When Shy first met Addison, or Addie, I felt bad for Shy and then he got stuck on the raft with her after the tsunami I was NOT wanting to be Shy. I also was kind of nervous when he could not find Carmen and found Kevin with blood coming out of his forehead "like a fountain". This book reminds me of the Legend series where the main character has a horrible past. The end of this book confused me slightly when Shy was trying to get medicine
Oh my god! What the hell did Matt de la Pena ever do to you, Brilliance Audio? The reader on this audiobook not only can't remotely pull off de la Pena's contemporary language (we knew we were in trouble when he made "score some new kicks" sound like a distasteful drug reference), but the accent he shifts into for the Australian underwear model Kevin is so ludicrous that my sons have adopted it for all of their doomed characters when they play Forbidden Desert. I want Kevin to die soon, and not ...more
After his grandmother’s death from a mysterious illness, Shy and his mother need money. Shy’s takes a job on a cruise ship to help pay her medical bills. One night Shy sees a man climbing over the ship’s railing. Shy tries to stop him from jumping, but after after a short conversation the man apologizes for betraying Shy and throws himself overboard. Then things get weird: someone on board is determined to find out what the man revealed in the last moments of his life and the old shoeshine man s ...more
Connor Kressler
I thought this was a great book. The author does a very good job of portraying the mind of the main character. The main characters name is Shy and he is about 16 years old. As a teenager the reader can definitely relate to the protagonist. The book is extremely suspenseful and very surprising. Although it is a suspenseful, thrilling book it also slows down at times and is very thoughtful when the characters lives are on the line. I could never imagine myself in the position the characters are i ...more
Full of action, adventure, and mystery for sure.
Now I know why James Dashner recommended it HOWEVER, Matt de la Pena seems to incorporate the entire disaster, disease, everyday male protagonist in a much more exciting, non-"are we there yet?" manner...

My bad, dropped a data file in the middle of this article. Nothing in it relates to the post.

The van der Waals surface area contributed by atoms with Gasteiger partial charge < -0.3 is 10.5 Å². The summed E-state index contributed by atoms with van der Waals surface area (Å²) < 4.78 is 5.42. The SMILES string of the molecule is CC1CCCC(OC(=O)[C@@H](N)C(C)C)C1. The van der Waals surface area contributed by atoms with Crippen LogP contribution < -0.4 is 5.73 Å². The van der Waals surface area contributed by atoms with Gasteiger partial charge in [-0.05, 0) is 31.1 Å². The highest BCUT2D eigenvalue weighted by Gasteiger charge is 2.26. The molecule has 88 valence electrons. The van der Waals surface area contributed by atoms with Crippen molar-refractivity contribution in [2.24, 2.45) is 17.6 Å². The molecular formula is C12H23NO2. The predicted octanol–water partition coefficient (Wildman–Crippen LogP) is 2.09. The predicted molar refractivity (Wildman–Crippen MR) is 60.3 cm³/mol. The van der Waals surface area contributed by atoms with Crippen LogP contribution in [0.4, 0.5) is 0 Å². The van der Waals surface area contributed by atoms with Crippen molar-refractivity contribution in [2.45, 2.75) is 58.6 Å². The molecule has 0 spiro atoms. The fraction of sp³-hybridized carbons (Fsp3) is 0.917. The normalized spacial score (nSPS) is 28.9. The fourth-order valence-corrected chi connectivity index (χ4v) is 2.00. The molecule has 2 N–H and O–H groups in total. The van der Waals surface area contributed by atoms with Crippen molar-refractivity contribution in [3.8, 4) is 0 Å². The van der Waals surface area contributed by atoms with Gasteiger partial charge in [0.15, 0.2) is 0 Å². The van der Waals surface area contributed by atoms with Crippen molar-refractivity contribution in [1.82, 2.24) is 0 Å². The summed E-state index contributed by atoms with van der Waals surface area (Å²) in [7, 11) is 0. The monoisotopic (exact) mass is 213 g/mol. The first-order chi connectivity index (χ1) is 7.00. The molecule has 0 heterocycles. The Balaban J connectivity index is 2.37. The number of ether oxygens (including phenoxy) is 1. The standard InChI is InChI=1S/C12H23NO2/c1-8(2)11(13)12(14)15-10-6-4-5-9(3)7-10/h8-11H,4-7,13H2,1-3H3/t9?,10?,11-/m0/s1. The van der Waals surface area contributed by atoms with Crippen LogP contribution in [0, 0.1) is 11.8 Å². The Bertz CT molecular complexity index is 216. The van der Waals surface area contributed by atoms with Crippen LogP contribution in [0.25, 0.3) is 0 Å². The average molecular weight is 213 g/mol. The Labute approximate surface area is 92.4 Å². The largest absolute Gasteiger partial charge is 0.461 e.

P.S. The Acknowledgements were great :3

*More like a 3.5 because iffy character developm

LES VIVANTS est un pur concentré d'action et de suspense. Ce n'est pas compliqué : de la première à la dernière page, j'ai eu le souffle coupé. Matt de la Peña nous livre avec brio un récit apocalyptique et saisissant qui nous prend réellement aux tripes. Tout est mis en place pour conférer au roman un rythme haletant et palpitant dans lequel nous nous laissons emportés sans nous en apercevoir. En écrivant ma chronique, je me rends-compte que je n'ai qu'un
May 03, 2014 Joan rated it 4 of 5 stars  ·  review of another edition
Recommends it for: teens who want a thriller or live in San Diego
This book will be easy to booktalk in my system (San Diego PL) since the hero is from Otay Mesa, an area near the border but part of San Diego. Shy is working on cruise ships to help earn money to support his family since the death of his grandmother from Romero Disease. This was named after a governor in a state of Mexico who died from it. While doing some of his jobs on board the ship he briefly talks with a man who says how he is Shy's worst enemy and a few other things. Then he jumps off the ...more
I would say that I liked the story overall (more on the rest later). I love a good survival tale, although I don't read them that often. This is a YA book so the characters weren't overly relatable, but I wasn't really expecting them to be. I want to keep this spoiler free, but I would like to briefly mention that the shark aggressiveness was really unrealistic. I didn't realize this was the first book in a series. When I finished the story, I was definitely interested to see what happens in the ...more
Michelle (In Libris Veritas)
The Living took me completely by surprise and gave me the unexpected. When you sit down with a book like this you immediately paint a picture of survival and that’s really about it, but The Living gives you much more. There are hints of attraction, friendship, mysterious and odd happenings, and then there is also the survival. It took me about four hours to blaze through this one and I’m so happy with it’s unique turn of events.

The plot for The Living is initially hard to explain and I have trou
Mary Louise Sanchez
Shy Espinoza, from a border town near Mexico, has taken a job as a crew member on a luxury cruise ship headed for Hawaii. The living should be great because the tips are big and he'll be able to help his single mom pay bills. There's also a hot Latina, Carmen, a member of the crew. But Shy learns she's engaged to an up-and-coming lawyer. He also learns middle class Mexican Americans aren't the only ones who have problems. Wealthy cruise people have problems too and Shy can't save one first class ...more
Wandering Librarians
Shy is spending the summer working on a cruise ship. It seems like a pretty great job, until, on his second trip out, he witnesses a man jump to his death. Now he's being followed and questioned, even though Shy knows nothing about the man. Then an enormous earthquake hits California, followed by a tsunami, destroying the ship.

This is the first book in a series. I hadn't read anything by Matt de la Pena before, even though Mexican Whiteboy has been on my "to read" list forever.

The Living mixes